Huge pile of grit ready for Stoke-on-Trent as UK set for snow – Stoke-on-Trent Live

Forecasters believe some areas will be hit by snow in the coming weeks
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Thousands of tonnes of grit and salt are ready for Stoke-on-Trent's roads and pavements – as the city is braced for temperatures to plummet. The preparations come as forecasters believe parts of the UK could be hit by wintry conditions.
Such predicted conditions represent a far cry from the current conditions with Stoke-on-Trent in the midst of a 24-hour yellow weather warning for rain until midnight tonight (November 17). But meteorologists believe it could soon start feeling quite cold across the country.
Forecasters even believe some parts of the country could see snow flurries this week. In North Staffordshire, temperatures will begin to dip on Saturday when at night it will feel as cold as 2C.
READ: North Staffordshire flood alerts as 'hours of rain' predicted
The Met Office says next week will see temperatures struggling to get past 8C with some cold mornings and nights. Meanwhile forecasters with the BBC believe there's going to be more rain next week.
Long-range forecasters AccuWeather say November will see lows of 1C in the Potteries by the end of the month. December will see lows of 1C too – and highs of 10C at times.
Meteorologists are predicting some parts of the country could see some snow in the first two weeks of December. There's a chance of flurries in 'central areas' along with parts of the north.
In preparation for the colder conditions Stoke-on-Trent City Council has a huge quantity of salt and grit as leaders bow to keep the roads of the Potteries moving. In a video at the highways hub, councillor Dan Jellyman, cabinet member for highways at the city council, said: "I'm down here at the city's salt and grit barn where we've got 4,600 tonnes of the stuff ready to go out on the city's highways and pavements this winter when temperatures fall to freezing.
"We're going to keep our roads moving through ice and through snow in Stoke-on-Trent. So look out for our gritters, you can follow them online at any time when the temperatures hit zero. And stay safe out there."
Nationally and the Mirror reports how meteorologist Annie Shuttleworth added that fog and frost is also likely to follow towards the end of the month after recent weeks saw extreme weather brought about by Storm Claudio. She added: "With average temperatures for this time of November, you can get rain falling as snow on the high grounds of Scotland as well as potentially the high ground of England and Northern Ireland. For the end of November, it generally looks like we’ll see high pressure and lots of dry and settled weather.
“That could bring some colder nights. There are no major signals for snow but we can see frost and fog becoming a little more likely into the back end of November.”
Just today and the Met Office has issued an amber warning for rain for parts of Scotland around Aberdeen where 'homes and businesses are likely to be flooded'. Met Office Chief Meteorologist Matthew Lehnert said: “Bands of rain associated with this low-pressure will be heavy in places and will bring with it the potential for some flooding and travel disruption.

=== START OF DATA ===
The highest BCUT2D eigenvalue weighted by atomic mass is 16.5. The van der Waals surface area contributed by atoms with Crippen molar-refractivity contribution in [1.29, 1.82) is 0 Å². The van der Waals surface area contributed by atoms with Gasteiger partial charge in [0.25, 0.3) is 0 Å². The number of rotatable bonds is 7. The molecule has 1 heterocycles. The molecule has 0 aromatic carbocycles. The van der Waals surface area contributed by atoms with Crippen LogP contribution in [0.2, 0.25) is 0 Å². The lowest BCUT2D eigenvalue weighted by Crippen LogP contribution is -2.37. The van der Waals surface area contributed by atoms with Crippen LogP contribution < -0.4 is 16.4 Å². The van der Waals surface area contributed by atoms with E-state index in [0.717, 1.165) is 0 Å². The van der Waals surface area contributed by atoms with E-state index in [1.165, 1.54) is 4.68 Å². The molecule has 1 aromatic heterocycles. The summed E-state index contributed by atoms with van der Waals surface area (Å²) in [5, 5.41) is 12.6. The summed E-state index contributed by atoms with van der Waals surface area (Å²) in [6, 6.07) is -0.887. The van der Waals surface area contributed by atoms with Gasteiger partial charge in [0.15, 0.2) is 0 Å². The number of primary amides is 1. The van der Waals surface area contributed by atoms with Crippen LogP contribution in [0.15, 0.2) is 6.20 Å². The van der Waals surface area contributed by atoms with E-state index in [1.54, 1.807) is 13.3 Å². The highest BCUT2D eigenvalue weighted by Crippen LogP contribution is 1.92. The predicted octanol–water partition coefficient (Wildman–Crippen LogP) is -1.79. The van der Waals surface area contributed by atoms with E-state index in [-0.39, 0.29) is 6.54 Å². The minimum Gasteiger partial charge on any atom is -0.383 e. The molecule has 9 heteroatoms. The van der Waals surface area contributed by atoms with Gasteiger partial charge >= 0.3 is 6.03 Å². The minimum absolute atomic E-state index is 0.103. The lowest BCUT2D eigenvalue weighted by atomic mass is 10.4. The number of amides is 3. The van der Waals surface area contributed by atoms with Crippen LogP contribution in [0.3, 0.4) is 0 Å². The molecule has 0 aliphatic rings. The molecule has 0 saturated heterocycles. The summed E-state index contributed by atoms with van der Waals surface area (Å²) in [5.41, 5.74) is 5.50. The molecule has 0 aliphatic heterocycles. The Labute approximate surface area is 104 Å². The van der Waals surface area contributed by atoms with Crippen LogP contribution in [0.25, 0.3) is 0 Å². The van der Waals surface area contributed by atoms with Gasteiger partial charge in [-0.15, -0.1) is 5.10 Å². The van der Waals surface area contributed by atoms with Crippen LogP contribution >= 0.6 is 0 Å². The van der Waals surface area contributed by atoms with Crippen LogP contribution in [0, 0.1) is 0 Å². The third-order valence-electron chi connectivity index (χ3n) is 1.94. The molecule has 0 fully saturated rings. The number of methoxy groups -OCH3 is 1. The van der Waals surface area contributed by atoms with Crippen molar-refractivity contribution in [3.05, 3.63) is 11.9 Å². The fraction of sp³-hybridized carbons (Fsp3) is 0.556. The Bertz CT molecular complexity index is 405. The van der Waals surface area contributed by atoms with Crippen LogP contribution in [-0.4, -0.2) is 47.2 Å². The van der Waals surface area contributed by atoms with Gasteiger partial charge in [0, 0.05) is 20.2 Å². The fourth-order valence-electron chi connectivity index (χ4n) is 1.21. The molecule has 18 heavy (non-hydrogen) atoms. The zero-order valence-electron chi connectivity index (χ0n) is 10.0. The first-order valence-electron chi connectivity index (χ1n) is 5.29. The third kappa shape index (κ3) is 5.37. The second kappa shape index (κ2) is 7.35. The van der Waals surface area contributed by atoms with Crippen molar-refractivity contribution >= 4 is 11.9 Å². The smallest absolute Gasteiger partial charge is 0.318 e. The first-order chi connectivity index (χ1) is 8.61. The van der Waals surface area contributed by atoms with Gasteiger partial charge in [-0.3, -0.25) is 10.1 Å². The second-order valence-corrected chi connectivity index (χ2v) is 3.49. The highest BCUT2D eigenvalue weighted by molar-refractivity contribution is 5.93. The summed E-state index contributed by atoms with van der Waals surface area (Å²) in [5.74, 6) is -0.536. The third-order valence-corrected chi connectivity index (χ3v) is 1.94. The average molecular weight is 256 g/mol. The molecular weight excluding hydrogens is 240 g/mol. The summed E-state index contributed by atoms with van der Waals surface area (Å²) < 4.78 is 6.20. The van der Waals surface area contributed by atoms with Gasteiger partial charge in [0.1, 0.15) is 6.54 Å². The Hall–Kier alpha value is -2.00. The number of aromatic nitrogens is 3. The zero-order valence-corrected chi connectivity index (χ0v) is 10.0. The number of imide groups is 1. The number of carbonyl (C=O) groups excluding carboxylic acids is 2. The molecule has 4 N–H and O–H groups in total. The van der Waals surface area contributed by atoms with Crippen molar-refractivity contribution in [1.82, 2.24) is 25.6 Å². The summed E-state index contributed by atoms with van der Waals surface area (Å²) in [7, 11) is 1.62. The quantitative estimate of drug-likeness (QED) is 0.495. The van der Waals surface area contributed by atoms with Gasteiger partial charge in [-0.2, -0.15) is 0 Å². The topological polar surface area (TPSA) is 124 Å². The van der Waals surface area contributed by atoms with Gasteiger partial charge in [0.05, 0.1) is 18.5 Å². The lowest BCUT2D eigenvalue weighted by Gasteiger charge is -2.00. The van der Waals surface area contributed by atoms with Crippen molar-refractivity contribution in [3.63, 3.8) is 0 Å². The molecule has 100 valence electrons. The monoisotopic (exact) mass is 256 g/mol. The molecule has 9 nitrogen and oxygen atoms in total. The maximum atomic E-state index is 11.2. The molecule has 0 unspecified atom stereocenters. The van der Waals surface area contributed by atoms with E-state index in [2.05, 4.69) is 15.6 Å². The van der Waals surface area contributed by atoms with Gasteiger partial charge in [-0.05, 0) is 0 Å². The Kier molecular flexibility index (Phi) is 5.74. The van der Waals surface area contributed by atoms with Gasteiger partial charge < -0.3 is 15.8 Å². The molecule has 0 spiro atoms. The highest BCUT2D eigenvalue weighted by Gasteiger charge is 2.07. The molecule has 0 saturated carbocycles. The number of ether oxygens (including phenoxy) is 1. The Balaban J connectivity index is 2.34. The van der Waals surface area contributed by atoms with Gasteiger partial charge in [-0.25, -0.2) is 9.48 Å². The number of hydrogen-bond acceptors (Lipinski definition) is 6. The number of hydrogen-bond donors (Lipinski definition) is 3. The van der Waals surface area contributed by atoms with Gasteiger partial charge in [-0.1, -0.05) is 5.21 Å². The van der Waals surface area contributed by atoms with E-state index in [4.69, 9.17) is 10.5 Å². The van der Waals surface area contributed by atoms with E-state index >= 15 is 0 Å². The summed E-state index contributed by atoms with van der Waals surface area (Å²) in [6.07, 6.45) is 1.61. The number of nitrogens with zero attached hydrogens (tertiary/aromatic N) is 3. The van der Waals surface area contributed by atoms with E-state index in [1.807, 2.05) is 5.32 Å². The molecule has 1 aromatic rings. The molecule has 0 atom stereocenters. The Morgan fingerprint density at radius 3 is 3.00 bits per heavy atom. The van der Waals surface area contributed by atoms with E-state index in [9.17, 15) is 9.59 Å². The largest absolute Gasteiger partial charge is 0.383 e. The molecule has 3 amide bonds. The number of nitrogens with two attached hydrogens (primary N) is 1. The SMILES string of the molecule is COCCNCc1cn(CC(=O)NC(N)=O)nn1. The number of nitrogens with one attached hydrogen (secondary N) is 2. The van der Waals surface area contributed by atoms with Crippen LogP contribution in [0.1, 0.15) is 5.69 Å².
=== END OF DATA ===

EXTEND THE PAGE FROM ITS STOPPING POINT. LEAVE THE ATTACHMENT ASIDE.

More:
“The heaviest rain will gradually move north on Thursday and Friday, with further warnings issued. Parts of eastern of Scotland are likely to see between 50 and 70 mm of rain, with in excess of 100 mm possible across the hills of Angus and Aberdeenshire. Coupled with this system are some strong winds, with gusts of around 50 mph possible along coasts.
“The heaviest rain will relent late on Friday for those in the north and east, although it will leave behind some lighter rain for a time on Saturday.”
This is what the Met Office says the UK can expect between November 21 and November 30: "On Monday, showers are likely across the northeast, elsewhere a drier and brighter start to the week followed by rain, heavy at times, quickly arriving from the west. Unsettled conditions continue into the week, bringing further persistent rain particularly to western areas, this making uncertain northeastwards progress across the country, perhaps bringing some transient snow over upland areas of northern Britain.
"Moderate to strong winds are likely, with spells of gales across the west and northwest at times. Towards the end of November, unsettled conditions are likely to dominate with showers, rain and a risk of gales across most of the UK, particularly western and northwestern areas. Temperatures are expected to be remain around average for the season, with a small chance of some overnight frost."
Between December 1 and December 15: "There is a degree of uncertainty in the forecast for this period. The more likely outcome is that conditions will become generally settled as high pressure moves towards or develops near the UK, bringing drier and calmer weather than of late. Temperatures are likely to trend from near average towards below average at times, with an increased risk of frost and fog.
"There is however a chance that low pressure systems will run to the south of the UK, at least for a time, whilst northern areas remain drier, allowing colder air to become more established further north. This scenario would increase the chance of snow across central areas, with perhaps wintry showers in parts of the north."
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